Frequently Asked Questions

Natural Hazards

The USGS monitors and conducts research on a wide range of natural hazards to help decision-makers prepare for and respond to hazard events that threaten life and property.

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Geoid illustration
Contrast of the Geoid model with an Ellipsoid and cross-section of the Earth's surface. (Public domain.) A geoid is the irregular-shaped “ball” that scientists use to more accurately calculate depths of earthquakes, or any other deep object beneath the earth’s surface. Currently, we use the “WGS84” version (World Geodetic System of 1984). If...
A person looking across the valley using a laser scanning the entire Cleveland Corral landslide.
USGS landslide researchers have ongoing field projects in several areas of the United States, including parts of the Pacific coastal ranges, Rocky Mountains, and the Appalachians. USGS scientists also respond to major landslide events, including some that result in federally-declared disasters. In some cases, USGS scientists respond to landslides...
Image: Seismic station,  USGS Northern California Seismic Network
The earliest seismoscope was invented by the Chinese philosopher Chang Heng in A.D. 132. This was a large urn on the outside of which were eight dragon heads facing the eight principal directions of the compass. Below each dragon head was a toad with its mouth opened toward the dragon. When an earthquake occurred, one or more of the eight dragon-...
close-up of steel cylinder with cables and bright red and yellow caps coming out of it.
It is relatively easy to acquire the necessary materials and build your own seismometer. The links here are to various sources with information on how to build a seismometer. They range from very simple and inexpensive to sophisticated and pricey. Model Seismograph - Classroom Demonstration Build your own Seismograph Station Build Your Own...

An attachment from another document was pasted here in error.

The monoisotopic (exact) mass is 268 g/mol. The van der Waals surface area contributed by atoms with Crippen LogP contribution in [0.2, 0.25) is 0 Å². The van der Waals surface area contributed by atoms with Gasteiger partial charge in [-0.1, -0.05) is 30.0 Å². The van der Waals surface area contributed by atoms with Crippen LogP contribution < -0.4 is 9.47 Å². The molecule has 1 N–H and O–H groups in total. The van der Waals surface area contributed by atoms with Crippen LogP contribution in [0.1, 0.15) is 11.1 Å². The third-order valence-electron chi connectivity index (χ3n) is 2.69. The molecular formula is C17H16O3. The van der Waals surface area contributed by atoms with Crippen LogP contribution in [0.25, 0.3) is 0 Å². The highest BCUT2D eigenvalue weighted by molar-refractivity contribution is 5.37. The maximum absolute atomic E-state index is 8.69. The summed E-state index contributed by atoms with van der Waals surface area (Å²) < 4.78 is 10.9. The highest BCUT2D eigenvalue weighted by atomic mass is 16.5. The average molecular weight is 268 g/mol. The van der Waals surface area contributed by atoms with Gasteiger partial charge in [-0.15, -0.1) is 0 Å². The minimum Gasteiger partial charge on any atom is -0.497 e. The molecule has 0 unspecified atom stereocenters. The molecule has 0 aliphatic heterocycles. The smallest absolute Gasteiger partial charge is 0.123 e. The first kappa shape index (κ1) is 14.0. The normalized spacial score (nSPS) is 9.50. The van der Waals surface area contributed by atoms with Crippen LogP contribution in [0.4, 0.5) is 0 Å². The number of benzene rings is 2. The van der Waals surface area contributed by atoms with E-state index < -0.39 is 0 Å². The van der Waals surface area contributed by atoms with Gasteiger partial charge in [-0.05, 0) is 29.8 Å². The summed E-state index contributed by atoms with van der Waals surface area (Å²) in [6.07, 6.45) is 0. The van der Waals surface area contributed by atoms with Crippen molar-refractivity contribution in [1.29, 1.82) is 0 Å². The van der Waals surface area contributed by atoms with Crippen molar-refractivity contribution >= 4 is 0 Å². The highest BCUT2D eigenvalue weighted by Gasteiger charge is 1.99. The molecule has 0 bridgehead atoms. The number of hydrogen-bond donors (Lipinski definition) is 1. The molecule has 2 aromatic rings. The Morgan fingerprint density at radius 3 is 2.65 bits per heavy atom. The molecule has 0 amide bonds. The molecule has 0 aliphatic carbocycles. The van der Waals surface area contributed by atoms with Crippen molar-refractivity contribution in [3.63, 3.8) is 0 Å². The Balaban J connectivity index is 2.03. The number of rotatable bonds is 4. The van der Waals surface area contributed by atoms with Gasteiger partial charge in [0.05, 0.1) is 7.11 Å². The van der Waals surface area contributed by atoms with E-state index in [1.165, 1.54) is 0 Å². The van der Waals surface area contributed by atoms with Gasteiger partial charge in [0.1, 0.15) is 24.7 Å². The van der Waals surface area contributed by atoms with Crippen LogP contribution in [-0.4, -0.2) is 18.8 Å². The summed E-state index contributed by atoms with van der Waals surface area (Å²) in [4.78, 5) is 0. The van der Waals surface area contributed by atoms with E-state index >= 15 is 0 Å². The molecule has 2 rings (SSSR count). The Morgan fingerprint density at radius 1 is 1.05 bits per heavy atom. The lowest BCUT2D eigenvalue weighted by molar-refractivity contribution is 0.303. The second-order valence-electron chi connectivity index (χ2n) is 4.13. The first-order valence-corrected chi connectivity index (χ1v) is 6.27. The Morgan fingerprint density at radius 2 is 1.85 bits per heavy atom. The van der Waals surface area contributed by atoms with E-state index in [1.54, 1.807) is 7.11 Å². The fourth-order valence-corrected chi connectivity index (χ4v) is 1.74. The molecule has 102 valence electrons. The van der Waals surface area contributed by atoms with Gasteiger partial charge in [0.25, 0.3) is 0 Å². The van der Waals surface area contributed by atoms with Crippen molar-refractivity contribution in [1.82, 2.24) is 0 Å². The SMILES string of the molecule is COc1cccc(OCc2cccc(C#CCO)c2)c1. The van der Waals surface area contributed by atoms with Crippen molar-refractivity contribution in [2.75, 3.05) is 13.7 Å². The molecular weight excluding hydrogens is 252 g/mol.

Image: Seismographs at the U.S. Geological Survey
A seismometer is the internal part of the seismograph, which may be a pendulum or a mass mounted on a spring; however, it is often used synonymously with "seismograph". Seismographs are instruments used to record the motion of the ground during an earthquake. They are installed in the ground throughout the world and operated as part of a...
Crop of OK earthquake
An earthquake cannot physically occur at a depth of 0 km or -1km (above the surface of the earth). In order for an earthquake to occur, two blocks of crust must slip past one another, and it is impossible for this to happen at or above the surface of the earth. So why do we report that the earthquake occurred at a depth of 0 km or event as a...
Earthquakes greater than or equal to a magnitude 2.7 since 1980 in the five focus areas
Magnitude calculations are based on a logarithmic scale, so a ten-fold drop in amplitude decreases the magnitude by 1. If an amplitude of 20 millimetres as measured on a seismic signal corresponds to a magnitude 2 earthquake, then: 10 times less (2 millimetres) corresponds to a magnitude of 1; 100 times less (0.2 millimetres) corresponds to...
2014 Landslide in Washington State
Landslides can and do occur in every state and territory of the U.S.; however, the type, severity and frequency of landslide activity varies from place to place, depending on the terrain, geology, and climate. Major storms have caused major or widespread landslides in Washington state, Oregon, California, Colorado, Idaho, Hawaii, Virginia, Ohio,...
Population Exposed to Potentially Damaging Earthquake Groundshaking
The duration of an earthquake is related to its magnitude but not in a perfectly strict sense. There are two ways to think about the duration of an earthquake. The first is the length of time it takes for the fault to rupture and the second is the length of time shaking is felt at any given point (e.g. when someone says "I felt it shake for 10...
Photo of scientist sitting at a computer with seismograms on the wall behind him.
When an earthquake occurs, one of the first questions is "where was it?" The location may tell us what fault it was on and where damage (if any) most likely occurred. Unfortunately, Earth is not transparent and we can't just see or photograph the earthquake disturbance like meteorologists can photograph clouds. When an earthquake occurs, it...
Devastation of 1906 San Francisco Earthquake
For earthquakes that occurred between about 1890 (when modern seismographs came into use) and 1935 when Charles Richter developed the magnitude scale, people went back to the old records and compared the seismograms from those days with similar records for later earthquakes. For earthquakes prior to about 1890, magnitudes have been estimated by...
New Zealand Landslides
See the list of Catastrophic Landslides of the 20th Century - Worldwide. The five largest Worldwide Landslides are: 1911 - Tadzhik Republic - 2,000,000,000 cubic meters of material - 54 killed 1919 - Indonesia - 185 square kilometers of material - 5,110 killed 1920 - China - unknown volume - 100,000 killed  1921 - Kazakh Republic - unknown volume...